Budapest Pride Declared a Success Despite Problems with the Police

We just returned from Europe, where we spent 4 gorgeous days in Budapest. We will run a feature article next month, about the city.

We went specifically for their Gay Pride March.

The Budapest Pride is Hungary’s largest annual LGBT event. It has historically been known under several names, including Budapest Gay Dignity Procession (Hungarian Meleg Méltóság Menet) or simply “happy parade” (Hungarian Meleg Méltóság Menet). The parade has taken place each year since 1997, usually on the first Saturday of July, proceeding along Budapest’s most expansive thoroughfare, Andrássy Avenue, between the City Park (Városliget) and Elizabeth Square (Erzsébet tér). Though much smaller in scale than similar gay pride parades in Western Europe and the Americas,  between a thousand and two thousand marchers typically participate in the Budapest procession. Radical right-wing demonstrators and hooligans have severely disrupted the Budapest gay parades held in 2007 and 2008, casting concerns with the Police in Budapest.

In the past, sometimes anti-gay groups threw eggs, smoke bombs and bottles into the crowds. Several years ago, Gábor Demszky, Budapest’s mayor from the Alliance of Free Democrats party, condemned the violence against the event for which he had expressed unambiguous support. However, three non-governmental organizations accused the government-supported police of doing little to stop the fascists.

I will say this, this year, we saw Police stopping people dressed in all black clothes, asking for ID and detaining them somewhat, from certain areas.

This year, nearly 1500 Police! protected the marchers. It is estimated that 2500-3000 marched.  It was wild to see.  Side streets were being blocked off with fences and there were 20 police here, 30 police there…it looked like  soimething out of a movie, like we were under attack or something.

Police effectively sealed off streets and protected the route. I am surprised, this much money was spent “protecting gays”…perhaps the fear of bad press? if another bad incident was to occur??

We did not want to participate in the entire 3 hour event. We had a previous appointment that day, but planned to join the marchers at the Opera House. Police told us at 4pm, we could join in. At 4:30 Police told us we could NOT join in, and they began “sweeping” the streets, clearing and pushing everyone away from the oncoming parade. – I am told that over the last 2 months, Police kept chaging the plans and even up to the final hour of the march, police kept changing the rules.

We thought perhaps we could cut through the park, and meet up with marchers at the stage at the end.  So we ran over to the ending spot, and found a fence up, with another 30 Police  keeping eveyone back.  As marchers came into the blocked off area,  protesters began gathering around us!  Yelling   DIRTY GAYS, DIRTY GAYS.  We decided it best to leave!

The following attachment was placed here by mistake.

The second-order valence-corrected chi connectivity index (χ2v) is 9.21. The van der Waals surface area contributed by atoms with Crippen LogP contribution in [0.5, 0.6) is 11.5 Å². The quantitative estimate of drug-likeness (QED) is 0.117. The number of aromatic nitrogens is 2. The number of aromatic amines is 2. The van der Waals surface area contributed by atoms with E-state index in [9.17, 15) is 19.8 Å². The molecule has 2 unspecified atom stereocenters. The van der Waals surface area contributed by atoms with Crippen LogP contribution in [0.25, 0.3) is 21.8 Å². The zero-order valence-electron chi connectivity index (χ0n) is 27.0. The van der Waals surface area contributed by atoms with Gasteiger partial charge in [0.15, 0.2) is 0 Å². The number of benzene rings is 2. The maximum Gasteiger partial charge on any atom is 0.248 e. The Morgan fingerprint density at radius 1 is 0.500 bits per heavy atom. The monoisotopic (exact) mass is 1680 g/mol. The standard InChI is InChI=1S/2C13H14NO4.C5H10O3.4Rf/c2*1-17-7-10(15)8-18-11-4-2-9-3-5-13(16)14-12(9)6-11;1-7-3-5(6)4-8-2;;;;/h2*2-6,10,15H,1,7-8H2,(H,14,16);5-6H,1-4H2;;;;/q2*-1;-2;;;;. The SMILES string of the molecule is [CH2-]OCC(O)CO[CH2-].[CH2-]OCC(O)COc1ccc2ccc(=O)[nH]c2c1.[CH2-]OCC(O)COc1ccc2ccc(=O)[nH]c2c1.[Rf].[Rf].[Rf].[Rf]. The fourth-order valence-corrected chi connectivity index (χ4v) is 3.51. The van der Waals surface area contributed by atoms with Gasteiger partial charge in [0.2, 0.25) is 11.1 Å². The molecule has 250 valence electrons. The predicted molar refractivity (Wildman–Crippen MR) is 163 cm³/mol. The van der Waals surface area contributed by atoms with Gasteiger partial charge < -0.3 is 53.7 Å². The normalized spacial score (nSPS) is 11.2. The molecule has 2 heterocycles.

So unfortunately, we got to see nothing.  But we are told the event was successful and was  the biggest turnout they have had yet! 

However, news reports online say there fights and attacks right after the event.

According to the latest information, the attack that took place on 18.6 at Gay and Lesbian Pride in Budapest was well planned and prepared for. Those involved were obviously members of the right-wing extremist organization 64 Burgkomitate Youth Movement (HVIM), which organized and registered the counter-demonstration at Oktogon, as well as the representative of Hungary’s right-wing extremist party Jobbik, Gyula Györyg Zagyva, and Jobbik’s lawyer, Andrea Borbély. The right-wing extremist demonstrators had already had violent confrontations with the police during the parade and attempted to disrupt the parade with homophobic and anti-Semitic chants.

In addition to an attack with an irritant spray, which was carried out by two women, there were verbal and gestured threats, such as non-verbal death threats and Nazi salutes by members of 64 Burgkomitate. In spite of the previous attacks, the right-wing extremists posed as victims, and from then on the police treated the group from Vienna as suspects, obviously due to intervention from the Jobbik representative. Jobbik systematically implements this reversal of guilt as a legal strategy.

I think many of us take our freedom for granted.  Walking around Budapest I always felt safe. And we met many young straight men who were nice to us and offered us directions when lost.

Budapest has a significant gay and lesbian community, whose social status has seen great improvements since the fall of Communism.  While there’s no specific gay neighborhood in Budapest, the city has plenty to offer the gay visitor. Budapest has a wide selection of bars and clubs, restaurants and cafés and baths and saunas, which are gay-friendly or frequented mostly by gays and lesbians. Budapest is one of the most popular cities in Central and Eastern Europe for gays and lesbians. The city is also seeing a revival of the monthly gay parties attracting gays and lesbians from neighboring countries.

One must always be aware of their surroundings and never take things for granted, no matter what city you are in.